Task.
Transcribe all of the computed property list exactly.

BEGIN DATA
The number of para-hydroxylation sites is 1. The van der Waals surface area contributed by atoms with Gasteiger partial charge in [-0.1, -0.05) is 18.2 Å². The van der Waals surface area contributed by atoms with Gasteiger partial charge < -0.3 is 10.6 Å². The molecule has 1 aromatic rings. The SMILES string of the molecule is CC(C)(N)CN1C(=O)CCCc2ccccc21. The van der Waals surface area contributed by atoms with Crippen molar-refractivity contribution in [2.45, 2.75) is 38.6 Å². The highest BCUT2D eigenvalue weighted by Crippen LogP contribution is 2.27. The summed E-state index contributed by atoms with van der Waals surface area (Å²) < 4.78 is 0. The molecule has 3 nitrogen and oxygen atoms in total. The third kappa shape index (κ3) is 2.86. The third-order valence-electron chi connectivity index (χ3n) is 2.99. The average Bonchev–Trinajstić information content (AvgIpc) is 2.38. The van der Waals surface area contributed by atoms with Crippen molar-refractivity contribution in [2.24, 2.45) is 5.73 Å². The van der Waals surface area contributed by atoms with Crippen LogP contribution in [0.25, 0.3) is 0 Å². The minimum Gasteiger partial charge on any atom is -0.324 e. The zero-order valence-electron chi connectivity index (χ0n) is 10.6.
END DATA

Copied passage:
The number of para-hydroxylation sites is 1. The van der Waals surface area contributed by atoms with Gasteiger partial charge in [-0.1, -0.05) is 18.2 Å². The van der Waals surface area contributed by atoms with Gasteiger partial charge < -0.3 is 10.6 Å². The molecule has 1 aromatic rings. The SMILES string of the molecule is CC(C)(N)CN1C(=O)CCCc2ccccc21. The van der Waals surface area contributed by atoms with Crippen molar-refractivity contribution in [2.45, 2.75) is 38.6 Å². The highest BCUT2D eigenvalue weighted by Crippen LogP contribution is 2.27. The summed E-state index contributed by atoms with van der Waals surface area (Å²) < 4.78 is 0. The molecule has 3 nitrogen and oxygen atoms in total. The third kappa shape index (κ3) is 2.86. The third-order valence-electron chi connectivity index (χ3n) is 2.99. The average Bonchev–Trinajstić information content (AvgIpc) is 2.38. The van der Waals surface area contributed by atoms with Crippen molar-refractivity contribution in [2.24, 2.45) is 5.73 Å². The van der Waals surface area contributed by atoms with Crippen LogP contribution in [0.25, 0.3) is 0 Å². The minimum Gasteiger partial charge on any atom is -0.324 e. The zero-order valence-electron chi connectivity index (χ0n) is 10.6.